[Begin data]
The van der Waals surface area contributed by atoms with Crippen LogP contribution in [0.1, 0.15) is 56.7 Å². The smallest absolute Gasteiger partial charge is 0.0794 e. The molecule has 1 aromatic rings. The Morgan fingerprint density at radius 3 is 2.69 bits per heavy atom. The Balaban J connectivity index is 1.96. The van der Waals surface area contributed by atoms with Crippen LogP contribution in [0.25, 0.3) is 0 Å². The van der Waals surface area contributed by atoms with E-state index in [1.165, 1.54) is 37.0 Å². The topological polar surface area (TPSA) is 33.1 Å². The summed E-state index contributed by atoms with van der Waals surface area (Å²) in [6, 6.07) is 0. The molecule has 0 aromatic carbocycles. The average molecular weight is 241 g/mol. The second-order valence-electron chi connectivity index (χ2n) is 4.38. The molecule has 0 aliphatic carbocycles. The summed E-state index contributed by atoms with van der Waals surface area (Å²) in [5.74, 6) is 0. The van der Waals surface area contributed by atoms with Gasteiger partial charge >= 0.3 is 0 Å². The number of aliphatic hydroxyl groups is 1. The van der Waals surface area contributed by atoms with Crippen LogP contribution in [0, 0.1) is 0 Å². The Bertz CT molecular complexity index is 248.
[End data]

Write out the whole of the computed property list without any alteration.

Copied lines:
The van der Waals surface area contributed by atoms with Crippen LogP contribution in [0.1, 0.15) is 56.7 Å². The smallest absolute Gasteiger partial charge is 0.0794 e. The molecule has 1 aromatic rings. The Morgan fingerprint density at radius 3 is 2.69 bits per heavy atom. The Balaban J connectivity index is 1.96. The van der Waals surface area contributed by atoms with Crippen LogP contribution in [0.25, 0.3) is 0 Å². The van der Waals surface area contributed by atoms with E-state index in [1.165, 1.54) is 37.0 Å². The topological polar surface area (TPSA) is 33.1 Å². The summed E-state index contributed by atoms with van der Waals surface area (Å²) in [6, 6.07) is 0. The molecule has 0 aromatic carbocycles. The average molecular weight is 241 g/mol. The second-order valence-electron chi connectivity index (χ2n) is 4.38. The molecule has 0 aliphatic carbocycles. The summed E-state index contributed by atoms with van der Waals surface area (Å²) in [5.74, 6) is 0. The van der Waals surface area contributed by atoms with Gasteiger partial charge >= 0.3 is 0 Å². The number of aliphatic hydroxyl groups is 1. The van der Waals surface area contributed by atoms with Crippen LogP contribution in [0, 0.1) is 0 Å². The Bertz CT molecular complexity index is 248.